- Last price is generally below the VWAP and average prices. With such a flow-driven structure and infrequent trades, this suggests that either receiving pressure entered the market at the end of the month, or that the main activity during the month (i.e. in 10 and 20y tenors) was a paying interest.
Having looked at two minor markets, what now happens when we switch the analysis to the “typical” focus of trade reporting, vanilla IRS? GBP is one of the “super-major” currencies, therefore we expect to see a broad view of the market:
In reality, what we see is a far more distilled picture of the overall market:
- Last trade size and average trade size fall into insignificance compared to overall volumes through the month. Each individual trade therefore does not have such a price-forming impact
- As we continually highlight, benchmark tenors are few and far between. 2y, 5y and 10y are the key price-forming benchmarks.
- Despite a raft of”1 year” maturity trades, they were all forward starting, therefore price data about the short-end is extremely limited.
- Out of nearly 2000 trades reported, only 750 (38%) can be considered a true “price-forming” transaction – i.e. spot starting and vanilla. (Amir did a similar analysis for USD IRS back in May)
Only 38% are “vanilla” transactions! This is the fact I want to dwell upon. Looked at another way, what percentage of GBP IRS trades are “MAT-able”? Using SDRView Researcher, we see that not even 5% of trades by notional were MAT-able during July 2014:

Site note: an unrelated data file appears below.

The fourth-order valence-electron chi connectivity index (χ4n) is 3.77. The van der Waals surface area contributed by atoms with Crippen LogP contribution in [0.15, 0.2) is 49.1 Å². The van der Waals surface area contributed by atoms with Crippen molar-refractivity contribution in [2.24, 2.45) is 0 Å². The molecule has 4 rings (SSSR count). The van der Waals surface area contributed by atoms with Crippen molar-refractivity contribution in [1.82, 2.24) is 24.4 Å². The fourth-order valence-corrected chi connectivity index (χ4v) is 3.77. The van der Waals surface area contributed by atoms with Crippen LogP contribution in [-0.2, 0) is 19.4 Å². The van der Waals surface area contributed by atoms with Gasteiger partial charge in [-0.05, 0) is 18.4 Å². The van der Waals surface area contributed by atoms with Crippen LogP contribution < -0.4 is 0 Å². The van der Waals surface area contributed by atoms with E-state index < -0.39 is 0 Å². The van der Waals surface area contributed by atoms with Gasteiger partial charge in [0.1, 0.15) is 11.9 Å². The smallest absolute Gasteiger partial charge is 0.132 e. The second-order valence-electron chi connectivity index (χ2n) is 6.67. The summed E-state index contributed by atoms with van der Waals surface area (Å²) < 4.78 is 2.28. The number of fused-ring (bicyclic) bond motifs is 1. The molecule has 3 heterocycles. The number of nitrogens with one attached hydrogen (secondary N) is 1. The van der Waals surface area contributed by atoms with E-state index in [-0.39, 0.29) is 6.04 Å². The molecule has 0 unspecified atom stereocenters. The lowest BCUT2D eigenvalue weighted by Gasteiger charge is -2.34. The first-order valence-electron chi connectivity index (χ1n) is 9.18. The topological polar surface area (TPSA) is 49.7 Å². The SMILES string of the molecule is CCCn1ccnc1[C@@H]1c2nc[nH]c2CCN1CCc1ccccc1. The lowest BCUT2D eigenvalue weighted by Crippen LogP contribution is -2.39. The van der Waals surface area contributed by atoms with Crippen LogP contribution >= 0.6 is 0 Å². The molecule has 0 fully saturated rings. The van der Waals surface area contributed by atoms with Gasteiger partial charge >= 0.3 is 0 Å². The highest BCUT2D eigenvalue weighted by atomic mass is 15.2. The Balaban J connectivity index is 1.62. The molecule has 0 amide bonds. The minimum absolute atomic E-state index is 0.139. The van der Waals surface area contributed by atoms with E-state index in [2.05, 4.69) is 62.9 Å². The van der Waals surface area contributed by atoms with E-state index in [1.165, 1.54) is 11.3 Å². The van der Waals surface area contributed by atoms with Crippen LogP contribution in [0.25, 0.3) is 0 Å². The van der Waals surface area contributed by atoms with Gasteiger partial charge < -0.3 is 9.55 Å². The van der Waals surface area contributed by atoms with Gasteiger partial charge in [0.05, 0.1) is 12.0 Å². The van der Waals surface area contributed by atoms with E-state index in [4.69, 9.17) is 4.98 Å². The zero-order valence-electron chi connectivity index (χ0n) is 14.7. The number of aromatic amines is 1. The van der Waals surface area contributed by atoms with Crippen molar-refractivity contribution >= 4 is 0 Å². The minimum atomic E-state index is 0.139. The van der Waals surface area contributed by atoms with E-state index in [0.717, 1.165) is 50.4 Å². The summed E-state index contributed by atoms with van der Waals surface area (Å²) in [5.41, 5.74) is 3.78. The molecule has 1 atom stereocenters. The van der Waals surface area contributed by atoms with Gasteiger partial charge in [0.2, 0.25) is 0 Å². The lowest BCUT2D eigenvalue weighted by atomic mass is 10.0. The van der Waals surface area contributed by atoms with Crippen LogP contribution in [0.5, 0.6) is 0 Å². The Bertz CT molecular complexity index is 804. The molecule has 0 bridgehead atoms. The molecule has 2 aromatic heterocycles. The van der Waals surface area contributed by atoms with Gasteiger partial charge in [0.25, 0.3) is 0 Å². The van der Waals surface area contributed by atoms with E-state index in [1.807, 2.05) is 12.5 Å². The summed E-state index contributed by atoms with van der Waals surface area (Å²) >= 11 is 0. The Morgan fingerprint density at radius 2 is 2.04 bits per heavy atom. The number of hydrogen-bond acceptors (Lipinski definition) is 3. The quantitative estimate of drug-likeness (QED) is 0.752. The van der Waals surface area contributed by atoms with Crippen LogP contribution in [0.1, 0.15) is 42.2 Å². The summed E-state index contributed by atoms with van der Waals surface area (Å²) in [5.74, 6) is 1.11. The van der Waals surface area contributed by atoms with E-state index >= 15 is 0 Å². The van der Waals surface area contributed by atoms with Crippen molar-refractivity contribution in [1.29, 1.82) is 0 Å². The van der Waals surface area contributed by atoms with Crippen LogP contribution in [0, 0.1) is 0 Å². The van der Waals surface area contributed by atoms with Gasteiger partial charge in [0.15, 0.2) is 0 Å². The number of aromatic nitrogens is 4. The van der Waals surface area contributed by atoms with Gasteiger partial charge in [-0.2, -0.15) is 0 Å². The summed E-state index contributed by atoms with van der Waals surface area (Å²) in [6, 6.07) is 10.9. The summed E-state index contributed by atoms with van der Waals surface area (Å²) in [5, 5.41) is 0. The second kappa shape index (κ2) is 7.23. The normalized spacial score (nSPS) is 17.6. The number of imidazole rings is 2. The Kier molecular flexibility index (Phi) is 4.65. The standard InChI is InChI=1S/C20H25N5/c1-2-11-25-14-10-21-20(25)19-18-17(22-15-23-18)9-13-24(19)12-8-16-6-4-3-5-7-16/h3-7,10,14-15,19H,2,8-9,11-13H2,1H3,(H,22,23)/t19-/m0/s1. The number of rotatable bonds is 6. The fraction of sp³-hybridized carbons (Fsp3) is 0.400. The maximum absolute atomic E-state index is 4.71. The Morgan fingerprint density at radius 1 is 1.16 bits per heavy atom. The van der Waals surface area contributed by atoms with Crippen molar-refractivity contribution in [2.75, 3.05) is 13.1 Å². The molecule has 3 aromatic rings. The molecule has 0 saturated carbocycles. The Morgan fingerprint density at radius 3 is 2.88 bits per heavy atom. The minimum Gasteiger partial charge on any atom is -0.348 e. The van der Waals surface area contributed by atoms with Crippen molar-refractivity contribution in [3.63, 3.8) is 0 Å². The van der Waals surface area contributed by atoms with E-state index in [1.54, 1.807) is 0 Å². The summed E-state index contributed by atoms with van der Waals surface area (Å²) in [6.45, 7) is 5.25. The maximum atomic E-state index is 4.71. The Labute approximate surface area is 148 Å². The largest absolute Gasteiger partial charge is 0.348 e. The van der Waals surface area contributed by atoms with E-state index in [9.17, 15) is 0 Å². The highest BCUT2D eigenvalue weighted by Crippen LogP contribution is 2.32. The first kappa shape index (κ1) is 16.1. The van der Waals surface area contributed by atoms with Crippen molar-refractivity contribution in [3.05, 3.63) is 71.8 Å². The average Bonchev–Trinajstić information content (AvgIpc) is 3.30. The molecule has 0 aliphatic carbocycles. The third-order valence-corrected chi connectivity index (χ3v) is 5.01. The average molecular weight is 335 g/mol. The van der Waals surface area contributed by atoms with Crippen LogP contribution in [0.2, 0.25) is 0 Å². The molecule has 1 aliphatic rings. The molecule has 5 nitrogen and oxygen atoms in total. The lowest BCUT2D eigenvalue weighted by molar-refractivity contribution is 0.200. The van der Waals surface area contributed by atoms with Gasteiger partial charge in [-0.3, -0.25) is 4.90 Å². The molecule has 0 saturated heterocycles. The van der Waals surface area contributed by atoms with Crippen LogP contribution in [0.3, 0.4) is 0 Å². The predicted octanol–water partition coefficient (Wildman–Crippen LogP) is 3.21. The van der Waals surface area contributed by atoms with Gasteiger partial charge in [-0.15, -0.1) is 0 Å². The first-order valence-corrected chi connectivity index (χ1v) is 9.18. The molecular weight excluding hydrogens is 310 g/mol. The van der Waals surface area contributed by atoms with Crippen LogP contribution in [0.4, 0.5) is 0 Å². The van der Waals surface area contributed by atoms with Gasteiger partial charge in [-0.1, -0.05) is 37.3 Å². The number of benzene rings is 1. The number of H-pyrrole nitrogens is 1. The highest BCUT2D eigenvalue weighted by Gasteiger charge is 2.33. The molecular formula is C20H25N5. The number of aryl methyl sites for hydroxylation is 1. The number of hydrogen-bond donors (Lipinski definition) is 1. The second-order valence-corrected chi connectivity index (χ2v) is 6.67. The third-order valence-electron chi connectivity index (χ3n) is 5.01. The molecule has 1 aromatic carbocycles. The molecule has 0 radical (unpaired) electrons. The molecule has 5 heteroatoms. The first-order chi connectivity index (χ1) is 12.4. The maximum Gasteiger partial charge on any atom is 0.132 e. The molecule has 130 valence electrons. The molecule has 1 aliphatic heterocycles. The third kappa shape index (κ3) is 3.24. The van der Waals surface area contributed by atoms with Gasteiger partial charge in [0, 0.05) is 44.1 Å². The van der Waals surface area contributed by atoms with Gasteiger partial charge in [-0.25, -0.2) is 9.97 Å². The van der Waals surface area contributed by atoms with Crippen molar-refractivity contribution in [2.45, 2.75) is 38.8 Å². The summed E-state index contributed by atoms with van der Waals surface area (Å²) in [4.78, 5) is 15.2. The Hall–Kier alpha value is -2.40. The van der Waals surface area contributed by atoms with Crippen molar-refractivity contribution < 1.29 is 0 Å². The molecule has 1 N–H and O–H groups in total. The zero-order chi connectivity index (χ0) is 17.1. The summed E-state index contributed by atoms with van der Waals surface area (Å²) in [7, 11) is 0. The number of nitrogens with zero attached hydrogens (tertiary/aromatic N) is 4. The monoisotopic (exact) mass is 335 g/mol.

Using SDRView Pro we can estimate why such a low volume of trades were considered “benchmark”. Of the near-2000 trades:
- 300 were IMM dated
- Nearly 700 were other forward starts
- Over 100 were broken tenors
- And of course US Persons are not that active in GBP – particularly when trading out of an Non-Guaranteed Affiliate
With the trade reporting data in “raw” form we therefore see that in the far less liquid markets, we are able to glean more information about price forming transactions. Ranking our three markets in July 2014 for transparency, we see the following:
- XCCY Basis – 64% (by number) of transactions are valid, vanilla price-forming transactions.
- GBP OIS – 58% (by number) are standardised MPC-dated, 1 month trades.
- GBP IRS – only 38% are pure vanilla.
This therefore creates a dichotomy in markets. The less-liquid, less traded markets are now more transparent and more readily accessible in terms of price discovery and trade activity than their “vanilla” pure-IRS equivalents.
Of course, there are reasons for this.
If you want vanilla exposure, trade a vanilla Rates instrument such as cash bonds or futures.
Equally, if you want leveraged positions, trade forwards in IRS space to minimise capital requirements – which are notional-based.
What is clear, however, is that understanding and accessing the granularity of the data for IRS is impossible by just looking at a list of trades.
This is one reason why the entrance of new market participants will be a key factor over the coming months.
We showed last week how market structure for USD Rates has not significantly changed since going electronic – and after this analysis, I feel it is unlikely to do so until we truly harness the power of the data.